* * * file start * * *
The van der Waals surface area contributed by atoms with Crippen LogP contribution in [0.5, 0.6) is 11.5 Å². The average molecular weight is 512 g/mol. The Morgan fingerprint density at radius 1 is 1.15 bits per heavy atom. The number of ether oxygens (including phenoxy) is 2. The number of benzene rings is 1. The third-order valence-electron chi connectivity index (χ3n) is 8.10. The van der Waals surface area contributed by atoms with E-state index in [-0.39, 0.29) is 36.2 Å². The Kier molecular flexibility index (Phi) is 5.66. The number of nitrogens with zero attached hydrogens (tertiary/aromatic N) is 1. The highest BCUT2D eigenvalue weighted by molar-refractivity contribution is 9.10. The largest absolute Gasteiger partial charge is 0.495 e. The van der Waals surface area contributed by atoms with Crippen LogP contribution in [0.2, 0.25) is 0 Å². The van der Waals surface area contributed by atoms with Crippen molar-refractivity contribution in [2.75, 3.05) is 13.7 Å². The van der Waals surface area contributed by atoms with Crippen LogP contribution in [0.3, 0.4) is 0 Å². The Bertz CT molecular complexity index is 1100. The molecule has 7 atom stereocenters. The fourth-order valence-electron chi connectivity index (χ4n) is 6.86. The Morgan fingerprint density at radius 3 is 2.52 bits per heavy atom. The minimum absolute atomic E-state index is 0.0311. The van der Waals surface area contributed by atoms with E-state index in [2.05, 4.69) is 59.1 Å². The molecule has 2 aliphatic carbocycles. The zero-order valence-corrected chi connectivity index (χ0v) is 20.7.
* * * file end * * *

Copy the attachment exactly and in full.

The van der Waals surface area contributed by atoms with Crippen LogP contribution in [0.5, 0.6) is 11.5 Å². The average molecular weight is 512 g/mol. The Morgan fingerprint density at radius 1 is 1.15 bits per heavy atom. The number of ether oxygens (including phenoxy) is 2. The number of benzene rings is 1. The third-order valence-electron chi connectivity index (χ3n) is 8.10. The van der Waals surface area contributed by atoms with E-state index in [-0.39, 0.29) is 36.2 Å². The Kier molecular flexibility index (Phi) is 5.66. The number of nitrogens with zero attached hydrogens (tertiary/aromatic N) is 1. The highest BCUT2D eigenvalue weighted by molar-refractivity contribution is 9.10. The largest absolute Gasteiger partial charge is 0.495 e. The van der Waals surface area contributed by atoms with Crippen LogP contribution in [0.2, 0.25) is 0 Å². The van der Waals surface area contributed by atoms with Crippen molar-refractivity contribution in [2.75, 3.05) is 13.7 Å². The van der Waals surface area contributed by atoms with Crippen LogP contribution in [0.3, 0.4) is 0 Å². The Bertz CT molecular complexity index is 1100. The molecule has 7 atom stereocenters. The fourth-order valence-electron chi connectivity index (χ4n) is 6.86. The Morgan fingerprint density at radius 3 is 2.52 bits per heavy atom. The minimum absolute atomic E-state index is 0.0311. The van der Waals surface area contributed by atoms with E-state index in [2.05, 4.69) is 59.1 Å². The molecule has 2 aliphatic carbocycles. The zero-order valence-corrected chi connectivity index (χ0v) is 20.7.